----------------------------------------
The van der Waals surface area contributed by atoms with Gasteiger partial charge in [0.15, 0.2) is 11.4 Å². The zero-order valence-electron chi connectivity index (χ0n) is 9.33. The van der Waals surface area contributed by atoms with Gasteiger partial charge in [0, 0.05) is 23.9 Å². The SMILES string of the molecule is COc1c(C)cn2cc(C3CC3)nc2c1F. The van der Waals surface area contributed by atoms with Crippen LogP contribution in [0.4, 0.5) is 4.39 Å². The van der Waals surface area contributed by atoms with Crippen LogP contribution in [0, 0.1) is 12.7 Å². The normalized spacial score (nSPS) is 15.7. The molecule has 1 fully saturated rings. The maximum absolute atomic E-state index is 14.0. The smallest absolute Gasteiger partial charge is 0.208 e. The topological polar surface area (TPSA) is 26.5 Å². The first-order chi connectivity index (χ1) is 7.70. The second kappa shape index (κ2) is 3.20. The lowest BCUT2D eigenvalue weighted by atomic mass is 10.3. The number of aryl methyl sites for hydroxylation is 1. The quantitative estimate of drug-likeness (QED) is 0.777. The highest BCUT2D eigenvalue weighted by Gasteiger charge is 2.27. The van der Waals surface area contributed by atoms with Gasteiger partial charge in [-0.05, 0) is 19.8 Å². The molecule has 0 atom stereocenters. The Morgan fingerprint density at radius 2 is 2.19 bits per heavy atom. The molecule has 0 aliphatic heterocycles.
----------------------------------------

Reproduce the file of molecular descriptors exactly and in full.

The van der Waals surface area contributed by atoms with Gasteiger partial charge in [0.15, 0.2) is 11.4 Å². The zero-order valence-electron chi connectivity index (χ0n) is 9.33. The van der Waals surface area contributed by atoms with Gasteiger partial charge in [0, 0.05) is 23.9 Å². The SMILES string of the molecule is COc1c(C)cn2cc(C3CC3)nc2c1F. The van der Waals surface area contributed by atoms with Crippen LogP contribution in [0.4, 0.5) is 4.39 Å². The van der Waals surface area contributed by atoms with Crippen LogP contribution in [0, 0.1) is 12.7 Å². The normalized spacial score (nSPS) is 15.7. The molecule has 1 fully saturated rings. The maximum absolute atomic E-state index is 14.0. The smallest absolute Gasteiger partial charge is 0.208 e. The topological polar surface area (TPSA) is 26.5 Å². The first-order chi connectivity index (χ1) is 7.70. The second kappa shape index (κ2) is 3.20. The lowest BCUT2D eigenvalue weighted by atomic mass is 10.3. The number of aryl methyl sites for hydroxylation is 1. The quantitative estimate of drug-likeness (QED) is 0.777. The highest BCUT2D eigenvalue weighted by Gasteiger charge is 2.27. The van der Waals surface area contributed by atoms with Gasteiger partial charge in [-0.05, 0) is 19.8 Å². The molecule has 0 atom stereocenters. The Morgan fingerprint density at radius 2 is 2.19 bits per heavy atom. The molecule has 0 aliphatic heterocycles.